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About Our Teaching Artists

Meet Michael and Carrie Kline 

The Klines weave West Virginia stories and folklore with spine tingling harmonies on voice and guitar. They live and breathe Appalachian music and culture. Their voices carry the songs with truth and authenticity. Michael and Carrie present their music both as entertainment and social history, with engaging ease and hard-hitting passion. They have spent years recording music and spoken narrative from Cherokee, North Carolina throughout the southern coalfields and mountainside farms of Kentucky and Virginia. They have documented southern mountain experience and music in industrial cities from Cincinnati to New England. The Klines' high mountain harmonies meld with their intertwining bass lines on two guitars, with Michael's melodic flat-picking and Carrie's rhythmic backup. They have performed in Italy, Germany, and across the United States in living rooms, conference centers and concert halls from Maine to Ohio, New York City and Washington, D.C., Wisconsin and California. To hear them and be encouraged to join in on a chorus is to be transported to a country church, a primeval forest, a coal miner's picket line, or grandma's kitchen. From songs such as Walk with Granny One More Time, to Coal Tattoo, all of them wrapped in a patchwork quilt of vivid images, the Klines evoke emotions that touch the soul. Kitchen songs. When they sing, you can smell the biscuits baking. The Klines' CDs featuring regional history, music and folklife will be on hand, including two new releases of their singing, "Working Shoes" and "Wild Hog in the Woods."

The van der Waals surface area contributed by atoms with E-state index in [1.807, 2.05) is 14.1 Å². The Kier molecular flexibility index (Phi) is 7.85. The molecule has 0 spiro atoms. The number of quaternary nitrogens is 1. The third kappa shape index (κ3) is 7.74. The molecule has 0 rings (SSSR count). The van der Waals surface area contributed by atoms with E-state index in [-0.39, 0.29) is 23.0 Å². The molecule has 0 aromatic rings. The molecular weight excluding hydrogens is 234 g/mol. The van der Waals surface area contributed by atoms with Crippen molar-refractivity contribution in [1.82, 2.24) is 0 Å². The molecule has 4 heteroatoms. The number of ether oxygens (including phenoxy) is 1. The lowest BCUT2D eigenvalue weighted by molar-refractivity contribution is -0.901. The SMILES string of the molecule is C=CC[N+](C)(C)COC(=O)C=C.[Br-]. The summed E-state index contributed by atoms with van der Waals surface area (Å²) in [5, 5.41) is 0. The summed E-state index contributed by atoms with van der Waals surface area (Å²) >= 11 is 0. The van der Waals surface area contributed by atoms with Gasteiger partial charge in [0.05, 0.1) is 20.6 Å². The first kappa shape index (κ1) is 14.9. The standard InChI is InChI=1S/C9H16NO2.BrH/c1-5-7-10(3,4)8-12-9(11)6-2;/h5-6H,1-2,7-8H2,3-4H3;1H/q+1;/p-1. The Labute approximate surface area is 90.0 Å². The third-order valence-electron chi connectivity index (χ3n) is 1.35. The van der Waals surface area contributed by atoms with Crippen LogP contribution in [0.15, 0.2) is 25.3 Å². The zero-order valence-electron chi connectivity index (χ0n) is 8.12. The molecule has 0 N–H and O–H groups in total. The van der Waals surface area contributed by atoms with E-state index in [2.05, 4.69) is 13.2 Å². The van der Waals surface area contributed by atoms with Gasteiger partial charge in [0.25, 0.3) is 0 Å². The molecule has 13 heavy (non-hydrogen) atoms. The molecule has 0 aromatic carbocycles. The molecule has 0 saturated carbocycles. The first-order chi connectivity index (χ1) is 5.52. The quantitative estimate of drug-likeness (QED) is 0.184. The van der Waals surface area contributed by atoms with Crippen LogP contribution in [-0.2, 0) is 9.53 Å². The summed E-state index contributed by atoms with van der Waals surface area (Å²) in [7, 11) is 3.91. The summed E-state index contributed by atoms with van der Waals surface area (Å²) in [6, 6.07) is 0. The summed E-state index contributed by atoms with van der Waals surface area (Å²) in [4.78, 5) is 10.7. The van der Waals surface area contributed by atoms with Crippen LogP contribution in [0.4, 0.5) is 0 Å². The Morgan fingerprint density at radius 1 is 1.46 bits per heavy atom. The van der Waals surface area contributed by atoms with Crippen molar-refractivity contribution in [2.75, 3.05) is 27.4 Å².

Photos by Heather Craig|Project Survival Media

Previous students have shared the following comments about the Klines' sessions:

"We love these old songs because they are real.  They sound real.  They're not fixed up with technology like what you hear on the radio."

"It means everything that they were passed down through the generations.  They belong to us now."

"History and Social Studies classes are boring, just facts and dates that you're supposed to memorize, give back on a test, and then go on to the next one.  When you sing the old songs, we can feel the history and we can see it."

"When you sing the songs we can feel what happened."

"You can see it."

"We've learned stuff about West Virginia in this class that we could never know any other way."

For more information and to find out what is currently on the Klines' schedule visit their website, www.folktalk.org


 

 

 
 
 


“Creativity comes from a conflict of ideas”
(Donatella Versace)